A s a carer we know you’re on your feet all day, often for long exhausting shifts! So, we thought we’d help you out and give you some tips on how to rest your feet after a long shift and what precautions to take to prevent foot pain in the future.
Tips For When You Get Home
• Soak your feet
Soak your feet in warm water and Epsom or bath salts. This will be soothing for tired and tense feet.
• Massage your muscles
Massaging the muscles in your feet will loosen and stretch out the overworked muscles and reduce the pain
• Stretch them out
Try some gentle stretches to stretch out the fatigued muscles — slowly move your feet around in circles — and forward and back — until you can feel all of the muscles and tendons stretch and release the built-up tension
• Elevate them
Elevating your feet will reduce any swelling or pain that has been building up in your feet, stack a few pillows and pop your feet on top while you relax in the evening.
If your feet are swollen or inflamed soak them in ice and water. Try and soak them for 20 minutes, this will reduce the swelling and get you back on your feet in no time.
To Help In The Future
• Find supportive shoes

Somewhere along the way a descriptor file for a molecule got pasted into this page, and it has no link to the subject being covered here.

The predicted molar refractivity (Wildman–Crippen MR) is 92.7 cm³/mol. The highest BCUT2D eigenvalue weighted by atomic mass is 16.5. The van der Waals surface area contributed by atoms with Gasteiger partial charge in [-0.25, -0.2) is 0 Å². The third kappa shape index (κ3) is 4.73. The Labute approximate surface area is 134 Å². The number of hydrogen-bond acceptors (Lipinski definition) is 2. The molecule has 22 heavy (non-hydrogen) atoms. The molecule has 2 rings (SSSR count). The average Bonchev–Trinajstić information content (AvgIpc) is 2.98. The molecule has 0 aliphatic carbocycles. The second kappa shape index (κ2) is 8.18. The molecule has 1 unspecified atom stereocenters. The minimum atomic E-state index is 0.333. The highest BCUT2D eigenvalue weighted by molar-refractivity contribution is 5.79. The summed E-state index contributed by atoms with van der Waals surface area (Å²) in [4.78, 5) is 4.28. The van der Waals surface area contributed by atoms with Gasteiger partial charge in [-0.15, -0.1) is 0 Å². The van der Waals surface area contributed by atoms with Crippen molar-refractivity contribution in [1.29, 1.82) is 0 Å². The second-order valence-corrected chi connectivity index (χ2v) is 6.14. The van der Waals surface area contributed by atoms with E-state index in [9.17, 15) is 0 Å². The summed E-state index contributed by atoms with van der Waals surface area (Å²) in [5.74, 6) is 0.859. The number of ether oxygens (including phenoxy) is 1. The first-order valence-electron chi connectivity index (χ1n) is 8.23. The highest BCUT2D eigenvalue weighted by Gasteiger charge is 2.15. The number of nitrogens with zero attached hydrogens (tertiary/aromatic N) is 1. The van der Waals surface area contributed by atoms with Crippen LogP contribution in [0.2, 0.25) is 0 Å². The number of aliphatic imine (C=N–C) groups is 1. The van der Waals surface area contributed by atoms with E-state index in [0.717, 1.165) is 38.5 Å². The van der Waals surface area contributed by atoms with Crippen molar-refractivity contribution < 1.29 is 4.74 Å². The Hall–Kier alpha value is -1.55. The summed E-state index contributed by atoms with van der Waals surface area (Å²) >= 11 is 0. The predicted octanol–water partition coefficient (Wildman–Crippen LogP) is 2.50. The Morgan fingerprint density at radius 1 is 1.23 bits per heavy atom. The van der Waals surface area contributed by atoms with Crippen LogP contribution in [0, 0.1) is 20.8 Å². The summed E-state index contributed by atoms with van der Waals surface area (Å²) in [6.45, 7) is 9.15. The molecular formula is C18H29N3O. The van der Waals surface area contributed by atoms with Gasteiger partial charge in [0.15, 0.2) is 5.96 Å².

Having shoes that are ill fitting or uncomfortable will make your feet feel worse, avoid blisters corns and other foot ailments by wearing the correct shoes — get fitted for the right shoes and get ones that are supportive and have a good sole to cushion your feet as you walk and reduce the impact of steps — arch support —
• Get insoles
Insoles will cushion your feet as you walk so that the impact on your feet with every step is reduced. You can also get specialised insoles for arc h support or issues like flat feet.
• Take regular breaks
Use your breaks to have a sit down and rest your feet for a while, little breaks add up and will keep refreshing your feet.
• Compression socks
Compression socks are great for people who are on their feet all day like nurses and carers. They compress your feet and ankles and encourage blood flow back up to the heart. This reduces swelling, and pain from the muscles in your legs working to push the blood back up.